Advances in Plant Reproductive Ecology and Conservation Biology

A special issue of Plants (ISSN 2223-7747). This special issue belongs to the section "Plant Ecology".

Deadline for manuscript submissions: closed (15 June 2023) | Viewed by 23019

Special Issue Editors


E-Mail Website
Guest Editor
Illinois Natural History Survey, University of Illinois Urbana-Champaign, Champaing, IL 61820, USA
Interests: plant reproductive biology/ecology; plant-insect interactions; threatened/endangered plant species; conservation biology

E-Mail Website
Guest Editor
Department of Botany and Plant Ecology, Weber State University, Ogden, UT 84408, USA
Interests: systematics of Boraginaceae; conservation genetics and genomics; evolution and development of heterostyly

Special Issue Information

Dear Colleagues,

New advances and research in plant reproductive ecology continue to provide key insights into the conservation of plant species. Similarly, the emerging technologies, techniques, and tools in data collection and analyses continue to advance the field of plant conservation biology, allowing for discoveries and interpretations that were not feasible at the beginning of the century. For this Special Issue of Plants, we are seeking papers to cover a wide variety of perspectives in ecology, systematics, population genetics, modeling, seed ecology, mutualist and antagonistic interactions, etc., toward advancing the fields of reproductive ecology and the conservation of plants. We welcome single species to multiple species papers that include broader implications within the subject matter of the Special Issue. We want to highlight work conducted with vascular plants, nonvascular plants, and lichens. In addition, we are seeking different research viewpoints and perspectives within academia, botanical gardens, herbarium collections, natural heritage programs, etc. Lastly, our vision for this Special Issue of Plants is to capture a global perspective of plant reproductive ecology and conservation biology, and as such, we welcome and encourage submission from around the world.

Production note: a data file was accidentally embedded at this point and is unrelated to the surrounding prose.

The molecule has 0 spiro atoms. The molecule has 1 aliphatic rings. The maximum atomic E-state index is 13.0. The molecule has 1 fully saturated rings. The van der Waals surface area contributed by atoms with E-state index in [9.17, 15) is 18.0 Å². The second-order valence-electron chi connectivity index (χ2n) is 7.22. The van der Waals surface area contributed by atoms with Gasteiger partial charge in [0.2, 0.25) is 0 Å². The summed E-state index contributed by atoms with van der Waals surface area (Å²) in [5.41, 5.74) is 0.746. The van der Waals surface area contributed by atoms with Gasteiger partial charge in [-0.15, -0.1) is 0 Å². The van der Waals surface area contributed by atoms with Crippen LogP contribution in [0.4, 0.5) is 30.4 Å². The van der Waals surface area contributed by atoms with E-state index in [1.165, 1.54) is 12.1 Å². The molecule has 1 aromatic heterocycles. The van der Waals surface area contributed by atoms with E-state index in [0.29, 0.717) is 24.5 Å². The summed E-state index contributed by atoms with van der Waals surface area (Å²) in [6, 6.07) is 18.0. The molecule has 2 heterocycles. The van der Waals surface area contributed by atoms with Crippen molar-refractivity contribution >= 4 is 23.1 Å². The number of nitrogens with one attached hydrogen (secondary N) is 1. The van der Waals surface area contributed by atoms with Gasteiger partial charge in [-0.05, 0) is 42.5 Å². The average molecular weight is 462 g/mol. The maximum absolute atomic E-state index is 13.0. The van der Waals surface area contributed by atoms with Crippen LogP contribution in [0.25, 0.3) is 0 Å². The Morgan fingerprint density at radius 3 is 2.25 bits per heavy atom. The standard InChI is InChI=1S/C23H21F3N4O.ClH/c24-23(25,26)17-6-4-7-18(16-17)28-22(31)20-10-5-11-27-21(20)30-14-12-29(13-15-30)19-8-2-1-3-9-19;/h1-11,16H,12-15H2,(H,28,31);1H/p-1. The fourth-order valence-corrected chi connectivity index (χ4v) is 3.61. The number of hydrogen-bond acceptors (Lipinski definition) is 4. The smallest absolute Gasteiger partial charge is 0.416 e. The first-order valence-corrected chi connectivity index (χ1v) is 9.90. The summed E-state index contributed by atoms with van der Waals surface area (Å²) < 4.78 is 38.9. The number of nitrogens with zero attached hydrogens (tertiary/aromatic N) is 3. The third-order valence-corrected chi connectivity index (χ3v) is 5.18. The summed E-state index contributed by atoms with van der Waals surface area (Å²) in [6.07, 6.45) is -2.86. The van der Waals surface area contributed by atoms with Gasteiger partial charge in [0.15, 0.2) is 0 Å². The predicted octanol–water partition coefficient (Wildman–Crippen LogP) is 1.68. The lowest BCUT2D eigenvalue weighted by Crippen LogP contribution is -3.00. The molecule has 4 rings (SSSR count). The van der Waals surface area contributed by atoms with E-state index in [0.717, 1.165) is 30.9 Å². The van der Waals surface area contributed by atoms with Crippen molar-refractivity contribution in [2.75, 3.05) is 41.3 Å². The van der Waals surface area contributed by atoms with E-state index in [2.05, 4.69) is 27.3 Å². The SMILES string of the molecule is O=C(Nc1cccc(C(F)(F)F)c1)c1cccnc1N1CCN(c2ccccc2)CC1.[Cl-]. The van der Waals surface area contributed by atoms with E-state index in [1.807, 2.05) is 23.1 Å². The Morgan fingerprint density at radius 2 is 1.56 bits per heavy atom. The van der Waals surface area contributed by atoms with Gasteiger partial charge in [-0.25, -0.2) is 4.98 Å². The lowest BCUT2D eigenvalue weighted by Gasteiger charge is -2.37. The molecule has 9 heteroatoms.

Dr. Brenda Molano-Flores
Dr. James Cohen
Guest Editors

Manuscript Submission Information

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Submitted manuscripts should not have been published previously, nor be under consideration for publication elsewhere (except conference proceedings papers). All manuscripts are thoroughly refereed through a single-blind peer-review process. A guide for authors and other relevant information for submission of manuscripts is available on the Instructions for Authors page. Plants is an international peer-reviewed open access semimonthly journal published by MDPI.

Please visit the Instructions for Authors page before submitting a manuscript. The Article Processing Charge (APC) for publication in this open access journal is 2700 CHF (Swiss Francs). Submitted papers should be well formatted and use good English. Authors may use MDPI's English editing service prior to publication or during author revisions.

Keywords

  • plant reproductive ecology
  • plant conservation biology
  • vascular plants
  • nonvascular plants
  • lichens

Published Papers (16 papers)

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Editorial

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4 pages, 200 KiB  
Editorial
Introduction to the Special Issue of Plants on “Advances in Plant Reproductive Ecology and Conservation Biology”
by Brenda Molano-Flores and James I. Cohen
Plants 2024, 13(5), 605; https://doi.org/10.3390/plants13050605 - 23 Feb 2024
Viewed by 690
Abstract
Plant reproductive ecology explores aspects of the biology and ecology of plants ranging from breeding systems, plant–pollinator interactions, seed germination, floral traits, and much more [...] Full article
(This article belongs to the Special Issue Advances in Plant Reproductive Ecology and Conservation Biology)

Research

Jump to: Editorial, Review

19 pages, 6238 KiB  
Article
Defining Populations and Predicting Future Suitable Niche Space in the Geographically Disjunct, Narrowly Endemic Leafy Prairie-Clover (Dalea foliosa; Fabaceae)
by Ashley B. Morris, Clayton J. Visger, Skyler J. Fox, Cassandra Scalf, Sunny Fleming and Geoff Call
Plants 2024, 13(4), 495; https://doi.org/10.3390/plants13040495 - 9 Feb 2024
Cited by 1 | Viewed by 794
Abstract
Conservation actions for rare species are often based on estimates of population size and number, which are challenging to capture in natural systems. Instead, many definitions of populations rely on arbitrarily defined distances between occurrences, which is not necessarily biologically meaningful despite having [...] Read more.